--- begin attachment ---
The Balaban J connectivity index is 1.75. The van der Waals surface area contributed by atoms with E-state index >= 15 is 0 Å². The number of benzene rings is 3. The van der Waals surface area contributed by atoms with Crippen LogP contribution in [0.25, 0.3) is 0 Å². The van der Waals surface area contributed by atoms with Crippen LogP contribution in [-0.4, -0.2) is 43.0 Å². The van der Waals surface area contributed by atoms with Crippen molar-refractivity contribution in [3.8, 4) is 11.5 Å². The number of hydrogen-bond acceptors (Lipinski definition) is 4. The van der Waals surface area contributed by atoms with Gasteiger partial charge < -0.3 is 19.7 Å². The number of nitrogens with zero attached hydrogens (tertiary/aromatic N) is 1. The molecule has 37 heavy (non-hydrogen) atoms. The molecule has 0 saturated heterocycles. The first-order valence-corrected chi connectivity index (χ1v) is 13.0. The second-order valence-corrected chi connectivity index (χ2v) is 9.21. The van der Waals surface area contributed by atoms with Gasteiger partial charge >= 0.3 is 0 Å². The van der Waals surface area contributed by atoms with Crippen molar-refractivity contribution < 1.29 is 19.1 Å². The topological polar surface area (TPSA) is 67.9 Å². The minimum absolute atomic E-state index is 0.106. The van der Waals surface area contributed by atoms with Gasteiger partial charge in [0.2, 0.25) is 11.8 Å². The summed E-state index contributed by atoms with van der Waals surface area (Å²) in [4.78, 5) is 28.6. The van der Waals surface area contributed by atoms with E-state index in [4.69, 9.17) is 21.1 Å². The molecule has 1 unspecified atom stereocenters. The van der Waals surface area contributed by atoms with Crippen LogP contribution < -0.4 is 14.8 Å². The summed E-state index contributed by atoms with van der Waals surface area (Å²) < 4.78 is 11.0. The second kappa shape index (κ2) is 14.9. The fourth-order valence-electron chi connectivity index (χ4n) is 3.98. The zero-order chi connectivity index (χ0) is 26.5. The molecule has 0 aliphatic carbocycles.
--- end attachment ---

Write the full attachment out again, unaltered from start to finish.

The Balaban J connectivity index is 1.75. The van der Waals surface area contributed by atoms with E-state index >= 15 is 0 Å². The number of benzene rings is 3. The van der Waals surface area contributed by atoms with Crippen LogP contribution in [0.25, 0.3) is 0 Å². The van der Waals surface area contributed by atoms with Crippen LogP contribution in [-0.4, -0.2) is 43.0 Å². The van der Waals surface area contributed by atoms with Crippen molar-refractivity contribution in [3.8, 4) is 11.5 Å². The number of hydrogen-bond acceptors (Lipinski definition) is 4. The van der Waals surface area contributed by atoms with Gasteiger partial charge < -0.3 is 19.7 Å². The number of nitrogens with zero attached hydrogens (tertiary/aromatic N) is 1. The molecule has 37 heavy (non-hydrogen) atoms. The molecule has 0 saturated heterocycles. The first-order valence-corrected chi connectivity index (χ1v) is 13.0. The second-order valence-corrected chi connectivity index (χ2v) is 9.21. The van der Waals surface area contributed by atoms with Gasteiger partial charge >= 0.3 is 0 Å². The van der Waals surface area contributed by atoms with Crippen molar-refractivity contribution < 1.29 is 19.1 Å². The topological polar surface area (TPSA) is 67.9 Å². The minimum absolute atomic E-state index is 0.106. The van der Waals surface area contributed by atoms with Gasteiger partial charge in [0.2, 0.25) is 11.8 Å². The summed E-state index contributed by atoms with van der Waals surface area (Å²) in [4.78, 5) is 28.6. The van der Waals surface area contributed by atoms with E-state index in [4.69, 9.17) is 21.1 Å². The molecule has 1 unspecified atom stereocenters. The van der Waals surface area contributed by atoms with Crippen LogP contribution < -0.4 is 14.8 Å². The summed E-state index contributed by atoms with van der Waals surface area (Å²) < 4.78 is 11.0. The second kappa shape index (κ2) is 14.9. The fourth-order valence-electron chi connectivity index (χ4n) is 3.98. The zero-order chi connectivity index (χ0) is 26.5. The molecule has 0 aliphatic carbocycles.